There it is.
You haven't yet told me who you are?
I'm Mrs Lansquenet's companion, | Miss Milchrest.
Hello? Yes, I can hear you're | talking, but you'll have to stop.
Yes, I know it's a party line, | but this is an emergency,
I have to call the police.
You needn't be sarcastic, young man, | indeed I have a crime to report...
Murder. Murder most fouI.
- Good afternoon, Inspector. | - Miss Marple?
Yes. I have some tittle-tattle | to convey. Do come in.
- That's about all we need, sir. | - Fine. Thanks.
Let me have | a lab report on that, will you?
All right, sir. Funny weapon to use.
Yes, a woman's weapon.
Or a man's wishing everyone | to think it was a woman's.
I wasn't precluding that possibility.
The lady feels well enough | to talk now.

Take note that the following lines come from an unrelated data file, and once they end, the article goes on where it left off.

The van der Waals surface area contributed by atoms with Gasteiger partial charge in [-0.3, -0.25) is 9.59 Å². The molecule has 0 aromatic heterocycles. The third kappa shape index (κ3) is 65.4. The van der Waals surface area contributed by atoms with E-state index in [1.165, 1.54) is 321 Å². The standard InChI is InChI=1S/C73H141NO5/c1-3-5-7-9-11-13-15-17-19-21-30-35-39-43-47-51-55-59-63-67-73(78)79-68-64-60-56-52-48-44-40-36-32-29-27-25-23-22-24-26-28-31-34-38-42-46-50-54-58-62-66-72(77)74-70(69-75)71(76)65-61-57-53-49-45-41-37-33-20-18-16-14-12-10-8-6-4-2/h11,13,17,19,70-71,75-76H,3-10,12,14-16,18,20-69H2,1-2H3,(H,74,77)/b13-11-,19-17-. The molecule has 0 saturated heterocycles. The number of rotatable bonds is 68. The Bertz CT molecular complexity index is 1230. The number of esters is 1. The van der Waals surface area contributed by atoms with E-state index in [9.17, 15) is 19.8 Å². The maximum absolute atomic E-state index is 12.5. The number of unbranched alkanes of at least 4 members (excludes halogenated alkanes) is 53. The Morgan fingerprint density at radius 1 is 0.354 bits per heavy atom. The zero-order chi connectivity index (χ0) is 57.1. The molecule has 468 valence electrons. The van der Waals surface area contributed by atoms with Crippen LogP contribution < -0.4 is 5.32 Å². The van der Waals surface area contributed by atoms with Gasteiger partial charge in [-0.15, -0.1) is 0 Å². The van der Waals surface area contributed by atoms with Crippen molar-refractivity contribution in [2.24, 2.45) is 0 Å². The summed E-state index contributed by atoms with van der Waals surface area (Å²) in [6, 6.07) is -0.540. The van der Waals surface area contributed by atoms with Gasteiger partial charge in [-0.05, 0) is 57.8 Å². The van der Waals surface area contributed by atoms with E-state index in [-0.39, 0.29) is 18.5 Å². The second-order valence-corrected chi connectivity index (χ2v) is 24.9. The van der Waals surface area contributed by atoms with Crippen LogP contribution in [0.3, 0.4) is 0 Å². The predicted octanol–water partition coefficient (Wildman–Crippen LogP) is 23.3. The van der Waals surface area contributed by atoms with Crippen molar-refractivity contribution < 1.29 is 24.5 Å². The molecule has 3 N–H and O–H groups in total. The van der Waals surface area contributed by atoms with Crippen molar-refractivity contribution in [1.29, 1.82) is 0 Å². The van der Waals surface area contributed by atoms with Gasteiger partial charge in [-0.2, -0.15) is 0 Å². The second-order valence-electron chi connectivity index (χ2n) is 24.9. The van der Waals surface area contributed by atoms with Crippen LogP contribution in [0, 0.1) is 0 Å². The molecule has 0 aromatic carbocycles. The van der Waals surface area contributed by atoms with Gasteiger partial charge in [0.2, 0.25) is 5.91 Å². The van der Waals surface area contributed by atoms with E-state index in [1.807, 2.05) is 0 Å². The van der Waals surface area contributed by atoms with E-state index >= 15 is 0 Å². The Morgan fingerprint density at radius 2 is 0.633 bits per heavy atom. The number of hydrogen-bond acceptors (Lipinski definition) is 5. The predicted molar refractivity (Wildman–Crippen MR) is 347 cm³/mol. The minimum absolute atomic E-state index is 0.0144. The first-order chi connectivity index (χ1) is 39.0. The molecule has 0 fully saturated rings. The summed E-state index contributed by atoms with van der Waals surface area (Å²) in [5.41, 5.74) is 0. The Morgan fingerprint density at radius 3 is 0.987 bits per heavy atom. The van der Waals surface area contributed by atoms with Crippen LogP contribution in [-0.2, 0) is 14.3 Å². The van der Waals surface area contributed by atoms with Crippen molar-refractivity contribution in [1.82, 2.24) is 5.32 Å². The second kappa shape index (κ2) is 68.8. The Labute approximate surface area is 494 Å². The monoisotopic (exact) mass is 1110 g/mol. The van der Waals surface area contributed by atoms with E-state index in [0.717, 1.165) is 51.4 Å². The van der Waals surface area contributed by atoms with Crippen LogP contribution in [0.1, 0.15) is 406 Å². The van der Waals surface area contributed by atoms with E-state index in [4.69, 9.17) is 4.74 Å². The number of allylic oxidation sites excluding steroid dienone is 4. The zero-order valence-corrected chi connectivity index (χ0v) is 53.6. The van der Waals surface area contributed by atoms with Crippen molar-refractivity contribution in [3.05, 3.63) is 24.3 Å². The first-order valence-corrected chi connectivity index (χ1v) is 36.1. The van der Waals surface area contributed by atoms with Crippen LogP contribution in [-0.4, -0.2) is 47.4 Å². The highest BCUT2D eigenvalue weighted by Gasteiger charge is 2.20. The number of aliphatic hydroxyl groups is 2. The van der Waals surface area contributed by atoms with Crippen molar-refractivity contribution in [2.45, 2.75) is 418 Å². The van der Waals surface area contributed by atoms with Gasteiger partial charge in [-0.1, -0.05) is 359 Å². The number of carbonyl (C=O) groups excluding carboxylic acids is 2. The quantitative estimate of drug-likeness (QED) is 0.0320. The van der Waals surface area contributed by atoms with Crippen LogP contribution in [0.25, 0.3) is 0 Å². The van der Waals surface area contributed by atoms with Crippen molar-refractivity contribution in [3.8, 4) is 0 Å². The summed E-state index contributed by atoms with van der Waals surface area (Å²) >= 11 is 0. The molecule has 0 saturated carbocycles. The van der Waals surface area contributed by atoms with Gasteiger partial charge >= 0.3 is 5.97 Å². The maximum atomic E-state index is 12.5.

Bring her in.
Miss Marple, I won't keep you.
It's all right, Inspector, | I'm entirely at your disposal.
You don't suspect her?
She was here. | The weapon was a hatpin.
Would anyone make themselves | so obvious a suspect?
There have been stupid murderers.
She's a timid woman, Inspector, | not a stupid one.
I think you ought | to know that this morning...
Not now, Miss Marple, please.
Oh, Miss Milchrest, | sit down, won't you.
Oh dear. I've never had anything | to do with the police.
There's nothing to worry about. | They're really very nice.
Thank you, Miss Marple.
You've been Mrs Lansquenet's | companion for many years?
Oh, yes, indeed.
I know it must be a great shock, | but there are things we need to know.
- Well, I'll do my best. | - I'm sure you will.
When did you see her last?
Just before I went to the library.
What time was that?
I caught the two o'clock bus.
She's been dead about two hours, | it's now 4:30pm, so about 2:30pm.